Canada Supreme Court ruling sets high bar for Competition Bureau

Thu Jan 22, 2015 6:19pm EST
 
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By Euan Rocha

TORONTO Jan 22 (Reuters) - A Canadian Supreme Court ruling on Thursday about a tiny landfill deal in British Columbia is set to make it a lot harder for Canada's competition watchdog to challenge potentially anti-competitive deals between companies, lawyers said.

The ruling by Canada's top court foiled the Competition Bureau's bid to unwind privately-held Tervita's acquisition of a hazardous waste disposal services company, that at the time of the deal had just secured regulatory approval to open a waste disposal facility in Northeastern British Columbia.

Back in 2011, Tervita, then named CCS Corp, acquired rival Complete Environmental for some C$6 million ($4.84 million). Following a review, the bureau challenged the takeover, saying it would lead to a substantial prevention of competition for the disposal of solid hazardous waste in the area.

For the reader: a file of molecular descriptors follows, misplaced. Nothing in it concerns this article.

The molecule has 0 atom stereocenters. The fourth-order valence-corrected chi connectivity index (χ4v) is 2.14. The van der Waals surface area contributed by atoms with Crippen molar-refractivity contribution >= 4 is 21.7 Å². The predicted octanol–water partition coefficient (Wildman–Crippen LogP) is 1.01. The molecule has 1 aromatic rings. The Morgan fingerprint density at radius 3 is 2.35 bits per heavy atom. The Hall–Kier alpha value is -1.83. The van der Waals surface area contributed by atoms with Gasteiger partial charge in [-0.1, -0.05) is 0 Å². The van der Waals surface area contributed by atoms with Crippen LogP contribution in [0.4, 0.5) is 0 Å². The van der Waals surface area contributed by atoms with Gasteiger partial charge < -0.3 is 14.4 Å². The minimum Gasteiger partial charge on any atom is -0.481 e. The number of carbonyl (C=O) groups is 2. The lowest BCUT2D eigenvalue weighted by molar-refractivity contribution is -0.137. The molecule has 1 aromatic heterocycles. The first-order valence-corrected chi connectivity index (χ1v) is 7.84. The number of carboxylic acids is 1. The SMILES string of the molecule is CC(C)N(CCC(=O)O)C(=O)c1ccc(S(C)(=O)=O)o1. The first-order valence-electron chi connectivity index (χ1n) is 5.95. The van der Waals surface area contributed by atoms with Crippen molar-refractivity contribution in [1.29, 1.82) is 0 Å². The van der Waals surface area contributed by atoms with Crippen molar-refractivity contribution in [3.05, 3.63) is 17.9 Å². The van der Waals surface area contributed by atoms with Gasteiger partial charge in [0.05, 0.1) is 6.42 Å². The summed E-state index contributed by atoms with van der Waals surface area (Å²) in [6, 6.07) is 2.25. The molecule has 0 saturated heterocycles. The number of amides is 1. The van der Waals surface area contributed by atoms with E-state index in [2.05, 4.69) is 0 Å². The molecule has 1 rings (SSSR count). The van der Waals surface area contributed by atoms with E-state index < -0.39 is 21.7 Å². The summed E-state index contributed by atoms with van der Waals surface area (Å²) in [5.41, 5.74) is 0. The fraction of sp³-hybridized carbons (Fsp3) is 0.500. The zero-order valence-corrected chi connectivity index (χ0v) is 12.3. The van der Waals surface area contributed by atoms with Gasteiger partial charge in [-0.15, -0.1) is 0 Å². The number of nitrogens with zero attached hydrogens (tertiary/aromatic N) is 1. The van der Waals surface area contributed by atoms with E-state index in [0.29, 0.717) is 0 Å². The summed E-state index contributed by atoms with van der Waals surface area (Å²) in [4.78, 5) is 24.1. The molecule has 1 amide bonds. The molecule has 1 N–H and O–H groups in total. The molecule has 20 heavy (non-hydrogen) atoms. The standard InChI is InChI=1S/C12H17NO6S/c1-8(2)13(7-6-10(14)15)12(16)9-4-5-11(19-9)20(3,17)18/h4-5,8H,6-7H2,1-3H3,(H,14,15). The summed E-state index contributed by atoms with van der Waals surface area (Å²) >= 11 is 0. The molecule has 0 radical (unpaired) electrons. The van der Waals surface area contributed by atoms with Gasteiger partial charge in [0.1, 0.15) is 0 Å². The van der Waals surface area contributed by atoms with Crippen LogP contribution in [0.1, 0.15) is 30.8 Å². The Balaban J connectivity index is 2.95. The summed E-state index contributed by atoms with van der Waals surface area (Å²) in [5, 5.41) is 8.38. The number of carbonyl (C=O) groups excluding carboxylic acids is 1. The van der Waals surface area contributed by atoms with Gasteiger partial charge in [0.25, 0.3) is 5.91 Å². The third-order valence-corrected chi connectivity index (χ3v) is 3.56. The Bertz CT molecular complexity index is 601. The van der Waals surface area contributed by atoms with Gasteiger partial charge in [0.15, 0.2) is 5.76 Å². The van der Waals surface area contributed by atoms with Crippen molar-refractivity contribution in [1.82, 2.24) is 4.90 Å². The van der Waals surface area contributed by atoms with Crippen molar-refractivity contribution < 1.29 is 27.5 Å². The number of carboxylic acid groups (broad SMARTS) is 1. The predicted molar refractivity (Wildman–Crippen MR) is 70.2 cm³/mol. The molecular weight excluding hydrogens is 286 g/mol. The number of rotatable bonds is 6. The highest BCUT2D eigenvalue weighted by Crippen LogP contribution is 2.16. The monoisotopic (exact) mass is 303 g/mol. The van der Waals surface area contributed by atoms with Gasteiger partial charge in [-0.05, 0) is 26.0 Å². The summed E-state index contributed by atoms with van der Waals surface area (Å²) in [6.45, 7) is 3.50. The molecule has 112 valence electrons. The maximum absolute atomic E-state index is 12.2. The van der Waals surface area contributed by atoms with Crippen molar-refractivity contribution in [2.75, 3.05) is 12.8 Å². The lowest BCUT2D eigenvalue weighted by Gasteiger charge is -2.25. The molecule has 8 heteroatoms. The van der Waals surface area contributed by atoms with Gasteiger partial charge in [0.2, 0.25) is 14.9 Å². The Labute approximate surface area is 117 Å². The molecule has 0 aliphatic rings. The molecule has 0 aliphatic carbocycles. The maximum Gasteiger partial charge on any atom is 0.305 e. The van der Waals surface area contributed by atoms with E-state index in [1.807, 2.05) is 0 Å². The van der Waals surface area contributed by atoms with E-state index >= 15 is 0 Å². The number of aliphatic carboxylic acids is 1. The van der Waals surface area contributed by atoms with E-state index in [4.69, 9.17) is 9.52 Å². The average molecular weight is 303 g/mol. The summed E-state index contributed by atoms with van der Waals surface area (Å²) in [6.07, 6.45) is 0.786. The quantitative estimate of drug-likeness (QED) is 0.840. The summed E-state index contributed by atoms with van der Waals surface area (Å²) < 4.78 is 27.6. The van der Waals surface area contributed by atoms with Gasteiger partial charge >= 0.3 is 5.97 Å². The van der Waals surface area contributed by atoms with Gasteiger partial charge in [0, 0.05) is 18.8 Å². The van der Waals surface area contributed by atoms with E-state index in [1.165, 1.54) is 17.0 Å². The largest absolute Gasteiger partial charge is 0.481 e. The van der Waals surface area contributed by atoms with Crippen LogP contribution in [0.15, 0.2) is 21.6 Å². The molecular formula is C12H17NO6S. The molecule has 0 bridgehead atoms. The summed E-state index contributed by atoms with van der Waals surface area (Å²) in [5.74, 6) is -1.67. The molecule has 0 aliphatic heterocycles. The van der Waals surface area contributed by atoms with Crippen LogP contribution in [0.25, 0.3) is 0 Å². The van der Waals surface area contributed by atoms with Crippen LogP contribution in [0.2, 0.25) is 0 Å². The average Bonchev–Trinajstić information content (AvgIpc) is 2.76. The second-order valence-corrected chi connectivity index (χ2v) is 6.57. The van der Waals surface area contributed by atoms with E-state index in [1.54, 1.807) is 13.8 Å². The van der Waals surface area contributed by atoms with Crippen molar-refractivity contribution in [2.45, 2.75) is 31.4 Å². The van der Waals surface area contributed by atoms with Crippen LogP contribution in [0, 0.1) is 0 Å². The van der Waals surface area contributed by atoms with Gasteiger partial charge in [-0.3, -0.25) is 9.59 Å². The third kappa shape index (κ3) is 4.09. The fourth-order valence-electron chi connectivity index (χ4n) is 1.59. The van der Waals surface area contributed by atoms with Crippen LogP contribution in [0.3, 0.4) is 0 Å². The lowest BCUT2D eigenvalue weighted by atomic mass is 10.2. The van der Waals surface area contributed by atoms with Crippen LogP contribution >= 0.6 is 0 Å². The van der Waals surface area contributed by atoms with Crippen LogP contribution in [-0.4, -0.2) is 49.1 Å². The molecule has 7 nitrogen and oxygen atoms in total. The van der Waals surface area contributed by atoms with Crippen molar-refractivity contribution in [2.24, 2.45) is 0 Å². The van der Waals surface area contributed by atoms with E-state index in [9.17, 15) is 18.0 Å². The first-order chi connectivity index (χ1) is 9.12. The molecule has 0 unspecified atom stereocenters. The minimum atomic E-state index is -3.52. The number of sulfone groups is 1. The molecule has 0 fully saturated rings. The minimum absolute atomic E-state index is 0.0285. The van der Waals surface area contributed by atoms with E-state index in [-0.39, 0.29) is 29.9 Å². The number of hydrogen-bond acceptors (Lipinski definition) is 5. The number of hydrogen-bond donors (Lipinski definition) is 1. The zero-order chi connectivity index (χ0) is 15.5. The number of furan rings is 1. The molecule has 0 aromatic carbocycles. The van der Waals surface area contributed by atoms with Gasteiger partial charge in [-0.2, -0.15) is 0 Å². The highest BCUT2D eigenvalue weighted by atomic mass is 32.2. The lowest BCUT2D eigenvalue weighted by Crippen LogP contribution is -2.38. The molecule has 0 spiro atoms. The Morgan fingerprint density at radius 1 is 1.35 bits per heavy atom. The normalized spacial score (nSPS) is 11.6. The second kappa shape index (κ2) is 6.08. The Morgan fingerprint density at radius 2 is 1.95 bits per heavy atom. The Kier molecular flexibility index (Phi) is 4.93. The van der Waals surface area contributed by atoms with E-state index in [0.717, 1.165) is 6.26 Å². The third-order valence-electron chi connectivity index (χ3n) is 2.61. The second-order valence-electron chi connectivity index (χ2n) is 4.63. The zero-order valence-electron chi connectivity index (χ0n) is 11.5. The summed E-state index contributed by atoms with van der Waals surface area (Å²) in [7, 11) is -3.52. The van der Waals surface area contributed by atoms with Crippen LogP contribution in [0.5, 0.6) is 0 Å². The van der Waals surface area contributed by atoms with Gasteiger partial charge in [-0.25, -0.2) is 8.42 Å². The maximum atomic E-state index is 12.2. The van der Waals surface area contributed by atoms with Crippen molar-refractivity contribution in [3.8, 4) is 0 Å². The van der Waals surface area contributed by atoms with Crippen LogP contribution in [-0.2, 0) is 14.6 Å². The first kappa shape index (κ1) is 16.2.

In 2012, the competition tribunal ordered Tervita to sell the site it had bought, a decision that was upheld by the Federal Court of Appeal in 2013.

But the Supreme Court ruled in favor of Tervita on Thursday on the basis of the 'efficiencies' defense. If the Competition Bureau challenges a deal, the Competition Act allows companies to argue that a deal results in savings that would reduce costs and offset any anti-competitive issues stemming from the deal.

Lawyers say the ruling means that the Bureau will have to present a more solid case in the future in order to challenge the efficiencies defense.

"The Supreme Court has really breathed new life into the efficiencies defense," said Brian Facey, head of the competition and antitrust group at law firm Blakes in Toronto. "Anyone doing a deal with a competitor now has a way better chance of getting that transaction approved for the Competition Bureau."

Facey said the ruling is also likely to limit the Bureau's abilities to seek remedies on major deals. The Bureau often lets major deals go through, only if the parties agree to divest some assets as remedies to offset any anti-competitive threats.   Continued...